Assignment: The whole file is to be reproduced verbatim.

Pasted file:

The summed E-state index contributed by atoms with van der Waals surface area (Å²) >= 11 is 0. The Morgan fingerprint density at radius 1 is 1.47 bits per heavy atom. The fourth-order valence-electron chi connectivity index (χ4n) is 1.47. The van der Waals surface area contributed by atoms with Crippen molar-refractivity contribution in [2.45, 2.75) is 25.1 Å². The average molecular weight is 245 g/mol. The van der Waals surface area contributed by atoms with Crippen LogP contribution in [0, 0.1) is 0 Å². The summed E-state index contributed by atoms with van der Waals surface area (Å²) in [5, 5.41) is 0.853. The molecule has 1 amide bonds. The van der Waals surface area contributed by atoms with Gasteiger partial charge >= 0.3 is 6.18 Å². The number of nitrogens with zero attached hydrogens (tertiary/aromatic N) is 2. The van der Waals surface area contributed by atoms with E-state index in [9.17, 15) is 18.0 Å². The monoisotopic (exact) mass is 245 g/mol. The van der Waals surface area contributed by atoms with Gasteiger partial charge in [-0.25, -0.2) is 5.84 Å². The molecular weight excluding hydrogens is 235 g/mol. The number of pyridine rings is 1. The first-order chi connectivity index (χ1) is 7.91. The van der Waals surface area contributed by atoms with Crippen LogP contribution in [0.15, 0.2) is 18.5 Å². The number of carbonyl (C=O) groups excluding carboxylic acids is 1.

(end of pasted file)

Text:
The summed E-state index contributed by atoms with van der Waals surface area (Å²) >= 11 is 0. The Morgan fingerprint density at radius 1 is 1.47 bits per heavy atom. The fourth-order valence-electron chi connectivity index (χ4n) is 1.47. The van der Waals surface area contributed by atoms with Crippen molar-refractivity contribution in [2.45, 2.75) is 25.1 Å². The average molecular weight is 245 g/mol. The van der Waals surface area contributed by atoms with Crippen LogP contribution in [0, 0.1) is 0 Å². The summed E-state index contributed by atoms with van der Waals surface area (Å²) in [5, 5.41) is 0.853. The molecule has 1 amide bonds. The van der Waals surface area contributed by atoms with Gasteiger partial charge >= 0.3 is 6.18 Å². The number of nitrogens with zero attached hydrogens (tertiary/aromatic N) is 2. The van der Waals surface area contributed by atoms with E-state index in [9.17, 15) is 18.0 Å². The monoisotopic (exact) mass is 245 g/mol. The van der Waals surface area contributed by atoms with Gasteiger partial charge in [-0.25, -0.2) is 5.84 Å². The molecular weight excluding hydrogens is 235 g/mol. The number of pyridine rings is 1. The first-order chi connectivity index (χ1) is 7.91. The van der Waals surface area contributed by atoms with Crippen LogP contribution in [0.15, 0.2) is 18.5 Å². The number of carbonyl (C=O) groups excluding carboxylic acids is 1.